I’m Creating a Crisis
Today our staff met for our all-day all-staff planning meeting. I love these scheduled opportunities to get out of the rigor of the immediate needs and look ahead into the new year.
We do some practical stuff like working through the calendar and talking about some of the big initiatives on the horizon, but the best thing we do is…
Create a Crisis.
We’re fortunate that Cross Point is experiencing some tremendous growth. We have so much to be thankful for and so much to be excited about, but we still need to create a crisis.
I’m sure that sounds a bit crazy, so let me explain:
A couple of years ago I read Silos, Politics & Turf Wars by Patrick Lencioni and quickly adopted his idea of the “Thematic Goal”. His point is that oftentimes you see organizations most unified during times of crisis. When something goes wrong everyone, across all departments, has to come together to pull through it. When things are going well, territorialism and silos begin to creep into the organization. He suggests that every organization should “create a crisis” – a rallying cry for the entire organization. It’s a goal that everyone across all departments, ministry areas, etc. can join together and share.
I absolutely love this concept because one of the things that I fear the most for our team is the issue of silos; employees becoming too caught up or concerned with their own area of responsibility that they become disconnected from the overarching mission. When this creeps in it’s disaster for the organization.
So today we created a crisis… and we had some great discussion doing it.
How about you? Are you facing a crisis? If so, don’t underestimate the power that this unfortunate event can be in unifying your team.
If you aren’t currently facing a crisis, do you need to create one? Does your team need a crisis – a thematic goal – to unify them?
Good stuff, Jenni. I read silos several years ago and kind of forgotten about that. I guess we set ourselves up for a crisis a month or so ago when we set a big deadline for tomorrow. Most of our staff worked late last night and may be again tonight. Hoping it brings the team together. 🙂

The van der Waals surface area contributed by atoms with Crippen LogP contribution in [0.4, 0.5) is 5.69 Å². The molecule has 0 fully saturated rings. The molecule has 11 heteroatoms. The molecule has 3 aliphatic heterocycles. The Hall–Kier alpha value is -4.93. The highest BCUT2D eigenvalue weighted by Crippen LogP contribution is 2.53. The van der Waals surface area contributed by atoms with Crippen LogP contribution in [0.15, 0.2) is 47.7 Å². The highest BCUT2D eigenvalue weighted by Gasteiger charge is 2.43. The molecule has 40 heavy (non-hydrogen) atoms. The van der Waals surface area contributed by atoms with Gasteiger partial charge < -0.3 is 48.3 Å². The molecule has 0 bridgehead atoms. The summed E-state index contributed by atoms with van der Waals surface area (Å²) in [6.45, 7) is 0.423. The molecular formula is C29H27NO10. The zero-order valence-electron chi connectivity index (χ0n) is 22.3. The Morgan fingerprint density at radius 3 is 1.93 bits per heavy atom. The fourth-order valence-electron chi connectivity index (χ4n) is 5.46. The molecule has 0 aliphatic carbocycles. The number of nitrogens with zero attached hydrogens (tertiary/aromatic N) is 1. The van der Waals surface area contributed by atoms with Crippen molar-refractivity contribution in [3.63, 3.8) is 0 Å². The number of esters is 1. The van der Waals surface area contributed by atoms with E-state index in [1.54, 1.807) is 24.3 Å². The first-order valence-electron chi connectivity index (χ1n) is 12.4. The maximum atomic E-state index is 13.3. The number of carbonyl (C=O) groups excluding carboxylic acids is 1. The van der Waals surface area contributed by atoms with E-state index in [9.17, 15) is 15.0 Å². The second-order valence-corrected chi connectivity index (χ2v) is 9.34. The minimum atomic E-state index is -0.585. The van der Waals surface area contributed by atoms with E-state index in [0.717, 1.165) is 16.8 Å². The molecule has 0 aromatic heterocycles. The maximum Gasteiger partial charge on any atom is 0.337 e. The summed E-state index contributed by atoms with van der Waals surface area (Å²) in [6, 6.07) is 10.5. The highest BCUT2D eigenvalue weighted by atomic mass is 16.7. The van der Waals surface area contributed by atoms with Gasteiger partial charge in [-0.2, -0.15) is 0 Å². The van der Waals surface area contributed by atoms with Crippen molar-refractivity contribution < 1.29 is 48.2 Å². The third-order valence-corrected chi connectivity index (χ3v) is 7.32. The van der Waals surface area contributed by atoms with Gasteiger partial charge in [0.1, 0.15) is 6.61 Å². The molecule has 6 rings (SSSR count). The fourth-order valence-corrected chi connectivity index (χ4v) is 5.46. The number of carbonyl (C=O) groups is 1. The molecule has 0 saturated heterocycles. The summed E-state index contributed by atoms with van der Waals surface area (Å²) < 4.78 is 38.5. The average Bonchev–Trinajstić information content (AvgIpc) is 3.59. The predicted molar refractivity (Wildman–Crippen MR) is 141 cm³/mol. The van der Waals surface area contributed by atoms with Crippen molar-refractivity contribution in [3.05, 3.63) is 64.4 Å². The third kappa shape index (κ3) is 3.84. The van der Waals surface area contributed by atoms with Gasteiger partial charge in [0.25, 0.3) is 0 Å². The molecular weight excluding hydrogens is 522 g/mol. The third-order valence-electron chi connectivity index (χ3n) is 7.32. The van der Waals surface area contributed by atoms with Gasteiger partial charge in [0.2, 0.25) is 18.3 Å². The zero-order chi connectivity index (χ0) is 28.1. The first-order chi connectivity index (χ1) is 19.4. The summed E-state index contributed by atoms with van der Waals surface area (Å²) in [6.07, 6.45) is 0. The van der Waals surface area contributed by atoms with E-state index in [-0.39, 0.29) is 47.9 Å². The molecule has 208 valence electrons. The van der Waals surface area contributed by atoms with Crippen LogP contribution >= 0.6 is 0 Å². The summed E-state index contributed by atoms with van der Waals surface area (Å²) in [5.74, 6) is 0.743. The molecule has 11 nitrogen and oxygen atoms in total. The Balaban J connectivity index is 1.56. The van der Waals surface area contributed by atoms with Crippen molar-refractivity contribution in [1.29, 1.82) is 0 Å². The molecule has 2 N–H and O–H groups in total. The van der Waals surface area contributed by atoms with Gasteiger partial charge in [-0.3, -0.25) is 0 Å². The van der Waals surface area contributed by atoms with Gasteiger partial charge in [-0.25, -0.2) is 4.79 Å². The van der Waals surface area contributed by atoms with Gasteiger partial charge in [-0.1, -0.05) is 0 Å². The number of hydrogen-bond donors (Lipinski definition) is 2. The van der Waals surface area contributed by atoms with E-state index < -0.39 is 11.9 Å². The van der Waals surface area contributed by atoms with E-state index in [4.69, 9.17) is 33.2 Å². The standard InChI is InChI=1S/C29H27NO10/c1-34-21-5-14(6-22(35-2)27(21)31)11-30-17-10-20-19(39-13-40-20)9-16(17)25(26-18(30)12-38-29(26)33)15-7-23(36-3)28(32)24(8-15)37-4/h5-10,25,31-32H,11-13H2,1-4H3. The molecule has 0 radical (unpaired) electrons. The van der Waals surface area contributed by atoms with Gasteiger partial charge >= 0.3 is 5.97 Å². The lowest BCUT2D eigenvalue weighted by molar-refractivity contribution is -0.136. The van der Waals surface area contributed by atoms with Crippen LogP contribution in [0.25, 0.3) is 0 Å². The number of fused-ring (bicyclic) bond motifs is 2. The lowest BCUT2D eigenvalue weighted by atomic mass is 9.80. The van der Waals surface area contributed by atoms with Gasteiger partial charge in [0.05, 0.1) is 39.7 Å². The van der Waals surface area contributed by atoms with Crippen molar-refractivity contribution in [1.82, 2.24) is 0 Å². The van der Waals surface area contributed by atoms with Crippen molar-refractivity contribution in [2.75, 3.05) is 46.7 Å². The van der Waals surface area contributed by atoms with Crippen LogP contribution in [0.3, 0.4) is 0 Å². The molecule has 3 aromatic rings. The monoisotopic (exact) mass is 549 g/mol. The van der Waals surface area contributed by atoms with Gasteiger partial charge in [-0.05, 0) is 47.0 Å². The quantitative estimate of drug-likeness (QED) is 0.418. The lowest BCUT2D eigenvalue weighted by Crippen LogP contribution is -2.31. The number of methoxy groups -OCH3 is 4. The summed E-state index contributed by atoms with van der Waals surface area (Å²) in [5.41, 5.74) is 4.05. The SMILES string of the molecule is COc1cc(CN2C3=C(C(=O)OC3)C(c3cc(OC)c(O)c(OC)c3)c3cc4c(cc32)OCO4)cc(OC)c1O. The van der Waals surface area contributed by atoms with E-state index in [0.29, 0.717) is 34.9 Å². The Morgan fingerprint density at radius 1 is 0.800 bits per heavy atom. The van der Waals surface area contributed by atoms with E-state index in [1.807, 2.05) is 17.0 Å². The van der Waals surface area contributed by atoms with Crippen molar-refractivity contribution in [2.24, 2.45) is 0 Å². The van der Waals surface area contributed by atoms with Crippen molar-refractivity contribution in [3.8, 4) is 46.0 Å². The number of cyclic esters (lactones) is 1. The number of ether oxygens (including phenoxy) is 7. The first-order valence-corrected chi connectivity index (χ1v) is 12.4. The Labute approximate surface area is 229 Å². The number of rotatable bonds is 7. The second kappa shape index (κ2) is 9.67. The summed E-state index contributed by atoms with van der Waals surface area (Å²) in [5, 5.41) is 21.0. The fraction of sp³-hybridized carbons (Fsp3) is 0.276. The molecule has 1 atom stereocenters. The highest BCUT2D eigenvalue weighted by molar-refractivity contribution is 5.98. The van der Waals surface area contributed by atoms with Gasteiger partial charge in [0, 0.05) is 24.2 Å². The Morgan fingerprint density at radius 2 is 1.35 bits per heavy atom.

I'm digging this, but I don't quite get the "created crisis" yet… I'm sure I'll think back on this post in a few months, when I run into the inevitable Silos at the new church.
Yes, I think the kind of crisis and the people involved is important to consider. Sure, the right crisis with the right people led by God can lead to wonderful results, but it might not always turn out that way.
I hear what you're saying though. I know sometimes thinking in terms of a big, hairy problem is an excellent way to press through mediocrity.
-Marshall Jones Jr.
I kind of understand it in this context, but having gone thru two major real life church crisis I am not sure they were ultimately unifying. At first yes, maybe, depending on the crisis. But crises have long term effects. It's hard to stay unified behind the goal years later when everyone is just flat tired AND has an opinion. Of course we faced ours without a leader. I wonder if that makes a difference?
Thanks for your thoughts everyone. I would agree that there are many more things to consider when you are facing a true crisis. Lencioni speaks to this more in Silos, Politics & Turf Wars. I'm also going to be reviewing another book about leading through crisis that has some great insight.
Creating a Crisis is a dramatic way of emphasizing the need to create a unifying objective for your staff… before a true crisis exists.